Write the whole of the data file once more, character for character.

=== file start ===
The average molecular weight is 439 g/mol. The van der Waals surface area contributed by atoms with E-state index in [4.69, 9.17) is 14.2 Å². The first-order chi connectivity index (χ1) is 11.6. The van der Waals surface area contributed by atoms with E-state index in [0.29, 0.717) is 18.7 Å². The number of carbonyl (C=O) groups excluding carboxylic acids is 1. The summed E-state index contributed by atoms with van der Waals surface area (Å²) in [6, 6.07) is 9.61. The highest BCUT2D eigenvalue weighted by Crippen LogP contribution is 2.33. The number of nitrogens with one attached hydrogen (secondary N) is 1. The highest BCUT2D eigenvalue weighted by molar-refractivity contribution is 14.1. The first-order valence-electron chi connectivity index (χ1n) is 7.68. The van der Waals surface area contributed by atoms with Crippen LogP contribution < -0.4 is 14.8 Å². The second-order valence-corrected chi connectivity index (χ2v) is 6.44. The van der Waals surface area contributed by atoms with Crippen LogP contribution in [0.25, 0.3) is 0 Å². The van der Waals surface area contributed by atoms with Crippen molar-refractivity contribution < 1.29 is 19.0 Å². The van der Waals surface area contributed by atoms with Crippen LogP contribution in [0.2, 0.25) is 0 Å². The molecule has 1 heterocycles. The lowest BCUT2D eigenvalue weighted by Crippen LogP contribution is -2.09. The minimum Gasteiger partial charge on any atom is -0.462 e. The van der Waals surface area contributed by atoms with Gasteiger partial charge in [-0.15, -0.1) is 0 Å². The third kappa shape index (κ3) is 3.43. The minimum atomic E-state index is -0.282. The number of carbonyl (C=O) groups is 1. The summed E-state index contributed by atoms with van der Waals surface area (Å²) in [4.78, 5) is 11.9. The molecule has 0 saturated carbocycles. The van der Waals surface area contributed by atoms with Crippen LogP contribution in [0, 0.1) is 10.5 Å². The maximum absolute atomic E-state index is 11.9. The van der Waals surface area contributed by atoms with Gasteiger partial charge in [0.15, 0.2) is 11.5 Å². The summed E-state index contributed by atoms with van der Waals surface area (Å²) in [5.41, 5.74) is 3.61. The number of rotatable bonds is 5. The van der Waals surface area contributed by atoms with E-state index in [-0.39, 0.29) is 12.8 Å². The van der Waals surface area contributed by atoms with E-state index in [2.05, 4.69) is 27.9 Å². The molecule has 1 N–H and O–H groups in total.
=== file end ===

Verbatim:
The average molecular weight is 439 g/mol. The van der Waals surface area contributed by atoms with E-state index in [4.69, 9.17) is 14.2 Å². The first-order chi connectivity index (χ1) is 11.6. The van der Waals surface area contributed by atoms with E-state index in [0.29, 0.717) is 18.7 Å². The number of carbonyl (C=O) groups excluding carboxylic acids is 1. The summed E-state index contributed by atoms with van der Waals surface area (Å²) in [6, 6.07) is 9.61. The highest BCUT2D eigenvalue weighted by Crippen LogP contribution is 2.33. The number of nitrogens with one attached hydrogen (secondary N) is 1. The highest BCUT2D eigenvalue weighted by molar-refractivity contribution is 14.1. The first-order valence-electron chi connectivity index (χ1n) is 7.68. The van der Waals surface area contributed by atoms with Crippen LogP contribution < -0.4 is 14.8 Å². The second-order valence-corrected chi connectivity index (χ2v) is 6.44. The van der Waals surface area contributed by atoms with Crippen LogP contribution in [0.25, 0.3) is 0 Å². The van der Waals surface area contributed by atoms with Crippen molar-refractivity contribution < 1.29 is 19.0 Å². The van der Waals surface area contributed by atoms with Crippen LogP contribution in [0.2, 0.25) is 0 Å². The molecule has 1 heterocycles. The lowest BCUT2D eigenvalue weighted by Crippen LogP contribution is -2.09. The minimum Gasteiger partial charge on any atom is -0.462 e. The van der Waals surface area contributed by atoms with Gasteiger partial charge in [-0.15, -0.1) is 0 Å². The third kappa shape index (κ3) is 3.43. The minimum atomic E-state index is -0.282. The number of carbonyl (C=O) groups is 1. The summed E-state index contributed by atoms with van der Waals surface area (Å²) in [4.78, 5) is 11.9. The molecule has 0 saturated carbocycles. The van der Waals surface area contributed by atoms with Crippen LogP contribution in [0, 0.1) is 10.5 Å². The maximum absolute atomic E-state index is 11.9. The van der Waals surface area contributed by atoms with Gasteiger partial charge in [0.15, 0.2) is 11.5 Å². The summed E-state index contributed by atoms with van der Waals surface area (Å²) in [5.41, 5.74) is 3.61. The number of rotatable bonds is 5. The van der Waals surface area contributed by atoms with E-state index in [-0.39, 0.29) is 12.8 Å². The van der Waals surface area contributed by atoms with E-state index in [2.05, 4.69) is 27.9 Å². The molecule has 1 N–H and O–H groups in total.